In order to make the case for the veracity of the tease, I remind you that the Bearded One has been doing it for quite some time. The first real glimpse of the shark in 1975’s Jaws happens 1 hour and 2 minutes into the film, while the first real look at the shark—prior to Roy Scheider’s famous “I think we’re gonna need a bigger boat” line—happens 1 hour and 21 minutes into the film’s roughly 2-hour runtime. In his most egregious tease, Spielberg withholds the aliens in 1977’s Close Encounters of the Third Kind until ten minutes before the entire 137-minute movie is over, and even then a blinding light emanating from the alien mothership obscures them. 1993’s Jurassic Park doesn’t hold back for long, and shows a dinosaur 20 minutes into the film, but it’s just a glamor shot of a harmless brachiosaurus eating leaves off a tree. The good stuff—when the deadly T-Rex attacks the helpless group along the roadway—happens 1-hour and 4 minutes into the roughly 2-hour movie. This all means to say that keeping the very thing you came to see obscured for so long is a great way of building excitement until that pent up feeling is unleashed once the spectacle and the hero shots kick in. The audience cheered multiple times during my screening Godzilla for this very reason.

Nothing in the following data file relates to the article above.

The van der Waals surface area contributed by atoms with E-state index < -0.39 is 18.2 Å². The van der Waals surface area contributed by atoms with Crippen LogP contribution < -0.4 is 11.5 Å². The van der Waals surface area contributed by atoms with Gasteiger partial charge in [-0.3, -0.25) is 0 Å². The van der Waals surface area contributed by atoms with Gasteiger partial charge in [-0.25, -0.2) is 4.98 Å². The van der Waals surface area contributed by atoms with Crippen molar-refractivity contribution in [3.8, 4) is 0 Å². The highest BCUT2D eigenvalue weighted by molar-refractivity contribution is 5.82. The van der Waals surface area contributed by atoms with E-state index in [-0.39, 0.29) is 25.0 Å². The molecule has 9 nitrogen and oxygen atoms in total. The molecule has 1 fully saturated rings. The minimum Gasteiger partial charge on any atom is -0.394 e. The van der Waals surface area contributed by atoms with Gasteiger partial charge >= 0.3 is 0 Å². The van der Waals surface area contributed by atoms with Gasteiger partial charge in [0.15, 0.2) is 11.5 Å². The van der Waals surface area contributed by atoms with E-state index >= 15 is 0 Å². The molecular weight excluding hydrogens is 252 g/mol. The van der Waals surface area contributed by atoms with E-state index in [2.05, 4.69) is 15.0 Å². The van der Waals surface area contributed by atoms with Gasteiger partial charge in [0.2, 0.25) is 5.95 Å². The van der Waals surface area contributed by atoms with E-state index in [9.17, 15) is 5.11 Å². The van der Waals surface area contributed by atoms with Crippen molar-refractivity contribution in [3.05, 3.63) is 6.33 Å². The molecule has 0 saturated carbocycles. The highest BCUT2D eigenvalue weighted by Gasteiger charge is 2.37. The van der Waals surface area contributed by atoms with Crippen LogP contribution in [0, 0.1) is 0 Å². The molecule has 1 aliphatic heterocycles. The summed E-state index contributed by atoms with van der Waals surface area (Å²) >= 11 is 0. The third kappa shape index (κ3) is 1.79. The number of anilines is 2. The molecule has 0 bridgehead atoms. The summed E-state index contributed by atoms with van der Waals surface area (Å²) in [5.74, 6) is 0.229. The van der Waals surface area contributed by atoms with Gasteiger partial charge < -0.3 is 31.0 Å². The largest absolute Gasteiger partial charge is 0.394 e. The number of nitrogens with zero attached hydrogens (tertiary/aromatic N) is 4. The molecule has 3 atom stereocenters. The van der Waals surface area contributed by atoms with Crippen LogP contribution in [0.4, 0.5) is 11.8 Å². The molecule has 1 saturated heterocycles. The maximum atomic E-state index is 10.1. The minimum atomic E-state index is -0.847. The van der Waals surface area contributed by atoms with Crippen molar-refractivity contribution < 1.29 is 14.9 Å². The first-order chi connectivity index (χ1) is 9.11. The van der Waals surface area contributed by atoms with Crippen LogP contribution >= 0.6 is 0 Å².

They're gonna need a bigger boat.
They're gonna need a bigger boat.

Audiences nowadays seem put-off by this delightful waiting game because they want everything and they want it now. It’s a feeling typified by the films of a man who has (sadly) become the most influential blockbuster director working today: Michael Bay. I don’t mean to specifically blame Bay himself, but rather the way in which his films have propagated the “More, more, more” mentality in what has essentially become a cinema of excess and impatience. Bay’s films—most of all the Transformers movies—put everything out there and more, stressing an eye-candy-above-all mentality that has jaded the modern viewer into thinking that building characters or holding out for the big payoff is somehow boring or ineffectual. It should be said that it’s strange that such a thing circles back to Spielberg, who has executive produced every Transformers movie, though his active participation seems to have waned with each successive, bloated installment. He’s effectively had a hand in both the good and the bad.

Thankfully Gareth Edwards has brought it back. He’s delivered a blockbuster that moves away from pushing itself too soon and instead relied on a classic frame of reference towards a tantalizing grasp of gradual spectacle. It makes me think we need more summer blockbusters like this instead of the expensive dreck quickly forgotten a week after you see them. If you hold things back a bit - or at least you’re somehow more likely to remember it.